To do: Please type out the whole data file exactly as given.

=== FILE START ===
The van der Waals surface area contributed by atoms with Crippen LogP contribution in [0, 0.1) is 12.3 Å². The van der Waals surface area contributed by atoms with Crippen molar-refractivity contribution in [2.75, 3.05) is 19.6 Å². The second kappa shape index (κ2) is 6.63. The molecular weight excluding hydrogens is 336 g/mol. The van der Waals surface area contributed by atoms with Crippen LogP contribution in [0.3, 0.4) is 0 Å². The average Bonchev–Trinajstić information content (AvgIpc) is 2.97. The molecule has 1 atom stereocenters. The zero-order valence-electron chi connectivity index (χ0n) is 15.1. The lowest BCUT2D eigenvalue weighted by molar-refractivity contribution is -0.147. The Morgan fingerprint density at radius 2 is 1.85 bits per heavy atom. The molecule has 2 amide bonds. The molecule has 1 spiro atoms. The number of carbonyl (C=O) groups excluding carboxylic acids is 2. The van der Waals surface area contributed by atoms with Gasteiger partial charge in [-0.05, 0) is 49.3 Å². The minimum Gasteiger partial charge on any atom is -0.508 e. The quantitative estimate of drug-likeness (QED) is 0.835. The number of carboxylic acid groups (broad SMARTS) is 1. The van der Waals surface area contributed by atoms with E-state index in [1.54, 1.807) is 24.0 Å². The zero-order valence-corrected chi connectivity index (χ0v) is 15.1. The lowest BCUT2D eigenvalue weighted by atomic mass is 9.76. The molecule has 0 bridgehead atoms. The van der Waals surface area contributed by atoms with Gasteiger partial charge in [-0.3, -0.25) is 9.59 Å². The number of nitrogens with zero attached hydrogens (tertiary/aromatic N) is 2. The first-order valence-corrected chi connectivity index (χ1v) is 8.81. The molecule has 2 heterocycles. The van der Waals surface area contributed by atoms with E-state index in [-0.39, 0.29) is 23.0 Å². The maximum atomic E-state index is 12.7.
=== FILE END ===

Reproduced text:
The van der Waals surface area contributed by atoms with Crippen LogP contribution in [0, 0.1) is 12.3 Å². The van der Waals surface area contributed by atoms with Crippen molar-refractivity contribution in [2.75, 3.05) is 19.6 Å². The second kappa shape index (κ2) is 6.63. The molecular weight excluding hydrogens is 336 g/mol. The van der Waals surface area contributed by atoms with Crippen LogP contribution in [0.3, 0.4) is 0 Å². The average Bonchev–Trinajstić information content (AvgIpc) is 2.97. The molecule has 1 atom stereocenters. The zero-order valence-electron chi connectivity index (χ0n) is 15.1. The lowest BCUT2D eigenvalue weighted by molar-refractivity contribution is -0.147. The Morgan fingerprint density at radius 2 is 1.85 bits per heavy atom. The molecule has 2 amide bonds. The molecule has 1 spiro atoms. The number of carbonyl (C=O) groups excluding carboxylic acids is 2. The van der Waals surface area contributed by atoms with Gasteiger partial charge in [-0.05, 0) is 49.3 Å². The minimum Gasteiger partial charge on any atom is -0.508 e. The quantitative estimate of drug-likeness (QED) is 0.835. The number of carboxylic acid groups (broad SMARTS) is 1. The van der Waals surface area contributed by atoms with E-state index in [1.54, 1.807) is 24.0 Å². The zero-order valence-corrected chi connectivity index (χ0v) is 15.1. The lowest BCUT2D eigenvalue weighted by atomic mass is 9.76. The molecule has 0 bridgehead atoms. The van der Waals surface area contributed by atoms with Gasteiger partial charge in [-0.3, -0.25) is 9.59 Å². The number of nitrogens with zero attached hydrogens (tertiary/aromatic N) is 2. The first-order valence-corrected chi connectivity index (χ1v) is 8.81. The molecule has 2 heterocycles. The van der Waals surface area contributed by atoms with E-state index in [-0.39, 0.29) is 23.0 Å². The maximum atomic E-state index is 12.7.